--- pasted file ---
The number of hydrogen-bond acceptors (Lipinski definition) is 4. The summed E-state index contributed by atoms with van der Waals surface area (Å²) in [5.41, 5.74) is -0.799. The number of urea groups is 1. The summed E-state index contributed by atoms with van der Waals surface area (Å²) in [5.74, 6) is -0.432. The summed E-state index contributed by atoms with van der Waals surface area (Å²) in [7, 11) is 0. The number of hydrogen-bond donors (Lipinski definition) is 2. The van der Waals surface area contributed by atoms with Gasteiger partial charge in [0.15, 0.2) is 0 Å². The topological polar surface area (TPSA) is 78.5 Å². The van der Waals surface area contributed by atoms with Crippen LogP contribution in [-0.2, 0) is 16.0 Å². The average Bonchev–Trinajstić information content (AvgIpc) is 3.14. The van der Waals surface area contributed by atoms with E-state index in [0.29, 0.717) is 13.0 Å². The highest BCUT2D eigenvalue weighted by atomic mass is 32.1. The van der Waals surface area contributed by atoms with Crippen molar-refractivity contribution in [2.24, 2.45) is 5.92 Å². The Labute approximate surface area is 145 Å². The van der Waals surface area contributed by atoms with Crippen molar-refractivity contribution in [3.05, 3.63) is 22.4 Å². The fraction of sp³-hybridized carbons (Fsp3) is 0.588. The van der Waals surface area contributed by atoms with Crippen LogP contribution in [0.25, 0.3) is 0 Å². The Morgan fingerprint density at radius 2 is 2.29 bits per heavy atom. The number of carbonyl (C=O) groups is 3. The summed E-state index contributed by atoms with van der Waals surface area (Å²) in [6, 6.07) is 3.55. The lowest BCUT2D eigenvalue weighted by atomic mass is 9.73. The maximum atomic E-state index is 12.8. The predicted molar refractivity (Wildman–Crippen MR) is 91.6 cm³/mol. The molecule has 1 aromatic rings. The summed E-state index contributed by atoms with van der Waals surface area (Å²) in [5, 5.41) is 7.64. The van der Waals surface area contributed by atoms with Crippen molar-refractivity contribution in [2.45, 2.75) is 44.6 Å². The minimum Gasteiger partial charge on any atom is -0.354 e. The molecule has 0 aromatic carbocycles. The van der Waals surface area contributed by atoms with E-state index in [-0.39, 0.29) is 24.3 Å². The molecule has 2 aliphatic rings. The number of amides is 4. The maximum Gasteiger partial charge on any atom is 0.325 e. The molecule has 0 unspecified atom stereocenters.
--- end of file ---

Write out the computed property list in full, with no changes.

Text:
The number of hydrogen-bond acceptors (Lipinski definition) is 4. The summed E-state index contributed by atoms with van der Waals surface area (Å²) in [5.41, 5.74) is -0.799. The number of urea groups is 1. The summed E-state index contributed by atoms with van der Waals surface area (Å²) in [5.74, 6) is -0.432. The summed E-state index contributed by atoms with van der Waals surface area (Å²) in [7, 11) is 0. The number of hydrogen-bond donors (Lipinski definition) is 2. The van der Waals surface area contributed by atoms with Gasteiger partial charge in [0.15, 0.2) is 0 Å². The topological polar surface area (TPSA) is 78.5 Å². The van der Waals surface area contributed by atoms with Crippen LogP contribution in [-0.2, 0) is 16.0 Å². The average Bonchev–Trinajstić information content (AvgIpc) is 3.14. The van der Waals surface area contributed by atoms with E-state index in [0.29, 0.717) is 13.0 Å². The highest BCUT2D eigenvalue weighted by atomic mass is 32.1. The van der Waals surface area contributed by atoms with Crippen molar-refractivity contribution in [2.24, 2.45) is 5.92 Å². The Labute approximate surface area is 145 Å². The van der Waals surface area contributed by atoms with Crippen molar-refractivity contribution in [3.05, 3.63) is 22.4 Å². The fraction of sp³-hybridized carbons (Fsp3) is 0.588. The van der Waals surface area contributed by atoms with Crippen LogP contribution in [0.25, 0.3) is 0 Å². The Morgan fingerprint density at radius 2 is 2.29 bits per heavy atom. The number of carbonyl (C=O) groups is 3. The summed E-state index contributed by atoms with van der Waals surface area (Å²) in [6, 6.07) is 3.55. The lowest BCUT2D eigenvalue weighted by atomic mass is 9.73. The maximum atomic E-state index is 12.8. The predicted molar refractivity (Wildman–Crippen MR) is 91.6 cm³/mol. The molecule has 1 aromatic rings. The summed E-state index contributed by atoms with van der Waals surface area (Å²) in [5, 5.41) is 7.64. The van der Waals surface area contributed by atoms with Crippen molar-refractivity contribution in [2.45, 2.75) is 44.6 Å². The minimum Gasteiger partial charge on any atom is -0.354 e. The molecule has 0 aromatic carbocycles. The van der Waals surface area contributed by atoms with E-state index in [-0.39, 0.29) is 24.3 Å². The molecule has 2 aliphatic rings. The number of amides is 4. The maximum Gasteiger partial charge on any atom is 0.325 e. The molecule has 0 unspecified atom stereocenters.